The supplier must also provide their customer with all relevant financial information, with the financial regulations dictating the parts must be ascribed a “fair value” for cost cap accounting purposes.
The transferrable components are similar to what they were in previous years, although one change is to the suspension members rules that mean teams must produce their own aerodynamic shrouds as this is no longer included.
Rear impact structure
Clutch actuation system
Gearbox auxiliary components (oil system, reverse gear etc)
Inboard front suspension
Front suspension members
Front upright assembly (excluding axles, bearings, nuts & retention system
Front axles (inboard of the contact surface with the wheel spacer) and bearings
Inboard rear suspension
Rear suspension members
Rear upright assembly (excluding axles, bearings, nuts & retention system)
Rear axles (inboard of the contact surface with the wheel spacer) and bearings
Power assisted steering
Fuel system components not listed as OSC or SSC or LTC
Hydraulic pump and accumulator
Hydraulic manifold sensors and control valves
Pipes between hydraulic pump, hydraulic manifold & gearbox or engine actuators
Secondary heat exchanger (in oil and coolant system)
Power unit mountings to gearbox and survival cell
Exhaust system beyond turbine and wastegate exits (which are covered by PU rules)
STANDARD SUPPLY COMPONENTS (SSC)
As the name suggests, these are the parts that are designed and manufactured by a supplier designated by the FIA. In short, these are spec parts used by all teams.
These parts may not be modified and competitors may not directly or indirectly share any information used to enhance their performance.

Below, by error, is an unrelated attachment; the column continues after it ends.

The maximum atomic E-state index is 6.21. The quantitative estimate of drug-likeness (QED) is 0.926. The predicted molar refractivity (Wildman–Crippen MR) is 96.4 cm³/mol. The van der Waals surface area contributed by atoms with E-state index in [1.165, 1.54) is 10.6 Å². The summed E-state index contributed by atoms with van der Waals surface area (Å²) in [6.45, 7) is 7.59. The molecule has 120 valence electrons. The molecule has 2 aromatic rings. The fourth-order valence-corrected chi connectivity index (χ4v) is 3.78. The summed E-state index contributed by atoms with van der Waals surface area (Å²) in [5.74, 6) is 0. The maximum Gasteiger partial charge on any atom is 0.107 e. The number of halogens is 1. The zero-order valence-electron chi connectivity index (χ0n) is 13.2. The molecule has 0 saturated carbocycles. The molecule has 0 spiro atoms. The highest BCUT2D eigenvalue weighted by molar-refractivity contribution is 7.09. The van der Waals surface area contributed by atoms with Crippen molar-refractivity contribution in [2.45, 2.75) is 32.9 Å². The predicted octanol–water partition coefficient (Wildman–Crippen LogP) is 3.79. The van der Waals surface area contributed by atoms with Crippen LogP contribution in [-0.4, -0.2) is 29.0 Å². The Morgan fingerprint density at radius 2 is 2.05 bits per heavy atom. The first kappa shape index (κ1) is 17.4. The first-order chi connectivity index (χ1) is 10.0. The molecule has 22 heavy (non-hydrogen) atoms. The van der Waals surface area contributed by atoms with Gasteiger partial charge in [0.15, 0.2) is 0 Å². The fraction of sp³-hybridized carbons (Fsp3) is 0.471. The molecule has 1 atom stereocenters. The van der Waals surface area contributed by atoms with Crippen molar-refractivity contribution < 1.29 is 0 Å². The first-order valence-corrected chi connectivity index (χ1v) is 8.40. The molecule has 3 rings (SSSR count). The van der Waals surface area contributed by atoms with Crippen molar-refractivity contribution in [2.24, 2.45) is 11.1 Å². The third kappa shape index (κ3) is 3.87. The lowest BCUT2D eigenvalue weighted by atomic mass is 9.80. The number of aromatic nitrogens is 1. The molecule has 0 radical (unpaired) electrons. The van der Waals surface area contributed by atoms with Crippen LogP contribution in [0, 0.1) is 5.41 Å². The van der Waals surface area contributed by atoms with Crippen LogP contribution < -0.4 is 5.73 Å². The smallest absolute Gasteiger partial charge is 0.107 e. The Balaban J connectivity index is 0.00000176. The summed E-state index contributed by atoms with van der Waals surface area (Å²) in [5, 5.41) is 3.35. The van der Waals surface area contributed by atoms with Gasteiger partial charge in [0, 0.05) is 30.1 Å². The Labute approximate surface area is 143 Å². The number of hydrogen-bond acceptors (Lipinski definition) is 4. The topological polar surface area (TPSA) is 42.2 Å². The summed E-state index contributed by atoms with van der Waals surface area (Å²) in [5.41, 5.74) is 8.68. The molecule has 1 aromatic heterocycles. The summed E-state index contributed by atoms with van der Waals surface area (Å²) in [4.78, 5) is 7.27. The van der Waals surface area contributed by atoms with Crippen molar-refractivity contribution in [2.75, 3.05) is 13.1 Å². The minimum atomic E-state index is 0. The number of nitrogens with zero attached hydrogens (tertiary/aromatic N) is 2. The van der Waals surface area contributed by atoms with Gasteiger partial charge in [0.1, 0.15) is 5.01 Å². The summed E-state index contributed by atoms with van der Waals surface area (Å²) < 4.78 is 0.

Among the new SSCs this year are the wheel covers, produced by German wheel company BBS, and the mandatory tyre pressure sensor requested by Pirelli that will allow it to monitor the running conditions of its products more precisely.
There are also more familiar SSCs, such as the Pirelli tyres, the standard ECUs that have been provided by McLaren Applied Technologies since 2008 and the fuel-flow meters supplied by British company Sentronics since 2018.
Clutch shaft torque
Tyre pressure sensor (TPMS)
Fuel system primer pumps, and flexible pipes and hoses
Power unit energy store current/voltage sensor
Fuel flow meter
Power unit pressure and temperature sensors
High pressure fuel pump
Car to team telemetry
Accident data recorder (ADR)
High speed camera
Wheel display panel
Standard ECU FIA applications
OPEN SOURCE COMPONENTS (OSC)
This is an all-new part designation, applying to those components whose design and intellectual property is made available to all teams. They exist as an alternative to a wider deployment of standard supply components, allowing teams to modify parts to suit their own designs.
Teams must upload the design specification and any subsequent modifications to an FIA server that can be accessed by all teams. This must be done before the part is first run on track.
Teams can take and modify such designs to the parts, which they can use under what is called the FIA open source component licence. However, there are possible restrictions on any OSCs that utilise the proprietary information and/or intellectual property of a third-party supplier – with the requirement for any team to be able to order any such components from the supplier even if the design information is removed from that on the OSC server.
Competitors are responsible for the installation and operation of any OSC parts (including from a liability perspective) but there is also a requirement to share information on any problems that arise.
OSCs can also be supplied from one competitor to another, effectively making them a form of TRC.
Front floor structure
Rear wing adjuster (DRS)
Front axles (outboard of the contact surface with the wheel spacer), nuts & retention system
Rear axles (outboard of the contact surface with the wheel spacer), nuts and retention system
Steering wheel and quick release
Brake disc, disc bell, and pad assembly
Rear brake control system (brake by wire)
Brake master cylinder
Fuel system hydraulic layout
Water drink system